Image © SebastianWood
Editor’s note: this blog is the fourth in a series discussing trends and insights into the world around us.
I recently bought my first home, a pretty amazing achievement considering London’s current housing crisis! It’s a beautiful period property, and I want to restore its wooden floors. It's a one-off activity so do I; 1) Hire a specialist to do the job? 2) Buy a sander and do it myself? 3) Hire a sander and get going? Or, option number 4) Borrow a sander for free?
The latter is the cheapest option, and if it’s in my local area it could be convenient too. The trend of ‘borrowing’ has grown in recent years, due to consumers having a less disposable income and lack of storage space—the tumbling effect of real wages, which are forecast by the Institute of Fiscal Studies (IFS) to be lower in 2021 than they were in 2008.
We question our purchases more now than ever before and we often ask ourselves: do I really need it? Will I use it forever? Luckily, our hesitation has been resolved by a rise in forward-thinking businesses who have pushed the boundaries of ‘borrowing.’ From a designer handbag to a pet dog, there’s someone out there that's willing to share it with you. Sometimes for a small fee, but if you’re lucky it could be free!Who’s Lending?
The worldwide web has made it easier for sharing businesses to operate and ‘lend.’ Hosting through digital platforms that offer real-time availability, connecting their capacity with those who need it the most. Here are a few examples:
- Bag It!: Owning a bag for every outfit is a luxury, but in reality it’s not cost or space effective. The Handbag Rental meets the needs of fashion conscious women by allowing them to hire their favourite designer handbag at a price for any occasion. Founder Pauline Wellington has developed a forum for willing designer handbag owners to loan their expensive accessories at a fraction of the price. Sellers receive a small commission for renting them and renters feel fabulous wearing them!
- Rent A Dog: Dogs, they’re not just for Christmas, but a lifetime commitment. They’re expensive too once you factor in food, vet bills and pet insurance. In 2012 Dane Rikke Rosenlund came up with the idea for Borrow My Doggy, where for a fee you can walk a local dog, spend the weekend with it or take it to the local park. This scheme helps out the owners as well, giving them assurance that their dog is well looked after by another dog-lover. The process is managed online by setting up a profile, being vetted and then being 'pawfectly' matched.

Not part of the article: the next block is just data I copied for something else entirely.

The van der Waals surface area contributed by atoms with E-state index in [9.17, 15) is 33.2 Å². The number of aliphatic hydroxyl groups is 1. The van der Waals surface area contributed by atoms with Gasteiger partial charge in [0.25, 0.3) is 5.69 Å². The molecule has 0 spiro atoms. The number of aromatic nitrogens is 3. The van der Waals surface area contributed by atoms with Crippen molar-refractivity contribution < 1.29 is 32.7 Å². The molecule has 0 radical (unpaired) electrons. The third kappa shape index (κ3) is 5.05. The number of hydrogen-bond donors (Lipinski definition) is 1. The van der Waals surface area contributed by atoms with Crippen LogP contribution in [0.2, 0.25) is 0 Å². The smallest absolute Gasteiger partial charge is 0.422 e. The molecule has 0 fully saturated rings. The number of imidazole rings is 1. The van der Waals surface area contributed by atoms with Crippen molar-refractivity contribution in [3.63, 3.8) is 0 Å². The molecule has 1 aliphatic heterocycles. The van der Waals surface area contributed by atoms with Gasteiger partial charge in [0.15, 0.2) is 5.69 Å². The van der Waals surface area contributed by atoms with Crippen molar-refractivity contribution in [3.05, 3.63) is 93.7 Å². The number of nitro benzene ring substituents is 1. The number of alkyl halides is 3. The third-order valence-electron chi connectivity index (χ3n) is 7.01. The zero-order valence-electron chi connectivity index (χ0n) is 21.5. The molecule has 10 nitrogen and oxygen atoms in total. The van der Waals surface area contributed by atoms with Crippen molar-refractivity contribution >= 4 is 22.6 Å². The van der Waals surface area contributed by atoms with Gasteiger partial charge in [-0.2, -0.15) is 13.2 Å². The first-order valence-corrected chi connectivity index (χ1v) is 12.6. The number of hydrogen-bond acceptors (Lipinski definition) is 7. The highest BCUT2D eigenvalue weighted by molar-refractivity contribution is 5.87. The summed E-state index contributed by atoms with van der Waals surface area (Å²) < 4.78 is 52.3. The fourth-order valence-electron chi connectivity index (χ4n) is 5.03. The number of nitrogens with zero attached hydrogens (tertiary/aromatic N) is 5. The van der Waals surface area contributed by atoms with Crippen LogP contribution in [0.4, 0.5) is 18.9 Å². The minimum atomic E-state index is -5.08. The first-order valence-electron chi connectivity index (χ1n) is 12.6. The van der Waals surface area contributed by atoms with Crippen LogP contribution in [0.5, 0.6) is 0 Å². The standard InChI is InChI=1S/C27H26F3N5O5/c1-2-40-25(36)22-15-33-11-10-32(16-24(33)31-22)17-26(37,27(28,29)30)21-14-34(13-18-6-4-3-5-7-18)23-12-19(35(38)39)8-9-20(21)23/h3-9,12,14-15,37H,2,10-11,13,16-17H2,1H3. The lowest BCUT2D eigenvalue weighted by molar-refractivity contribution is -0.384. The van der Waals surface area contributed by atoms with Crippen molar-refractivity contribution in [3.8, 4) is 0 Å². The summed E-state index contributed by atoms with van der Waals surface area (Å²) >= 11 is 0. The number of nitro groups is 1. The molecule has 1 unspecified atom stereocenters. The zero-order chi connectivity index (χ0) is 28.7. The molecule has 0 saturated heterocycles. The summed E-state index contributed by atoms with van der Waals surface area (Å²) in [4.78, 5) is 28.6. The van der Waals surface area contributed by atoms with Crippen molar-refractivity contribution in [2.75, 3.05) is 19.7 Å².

- Community Sharing: The Library Of Things is a community sharing hub in West Norwood, stocking everything from DIY equipment to golf clubs. It’s free to join, and up to five items can be borrowed per week for a small fee. Membership is free and you can join online or in person. As a not-for-profit organisation, all money earned goes towards staff and rent, and any profits goes back into the company. Their success has led to developing an explanatory toolkit and hosting “bootcamps” for other organisations looking to copy their model. Borrow through their site or in person!
Image © BorrowMyDoggyWhat Does This Mean for Economy?
Some trends come and go, but the sharing economy has some established brands that are continuing to grow. For example, in over eight years AirBnB now has grown to have accommodations in over 192 countries and 34,000 cities. Whilst H&M have a ‘recycle your clothes’ program, where shoppers can drop off unwanted garments in any condition to any H&M store worldwide. And "clothing that can be worn again will be sold as second hand clothes."
Brands need to think about the longevity of their offering and the lifecycle of their products. More purchases are falling into the disposable category, from fashion to phones to cars. These items can be short lived as customers no longer need them, or have grown out of them. How great would it be if you could hire an iPhone for six months and then have the option to trade it in for the newest model or buy it outright? For Apple it means there are more users, so an increased chance to influence more people with their brand, plus the possibility that a borrower might turn into an eventual owner.What Long-Term Impact Will Borrowing Have?
Could this be a ‘megatrend’? Predictions are that ‘borrowing’ will increase in value from $15bn today to $335bn within 10 years, according to PwC. It’s unlikely that this surge will replace owning goods or spaces or pets, but it means people who could not afford such luxuries before now can.
It’s a positive solution for a large population of consumers who financially cannot justify buying a product for a one off need, this increases accessibility for the individual and offers a method for using resources more efficiently.
Shuma Talbot has been practicing design since 2003. Her career has taken her from the UK to Dubai to Australia, and some incredible places along the way. She believes good design is a bright idea, beautifully crafted. Contact her at firstname.lastname@example.org.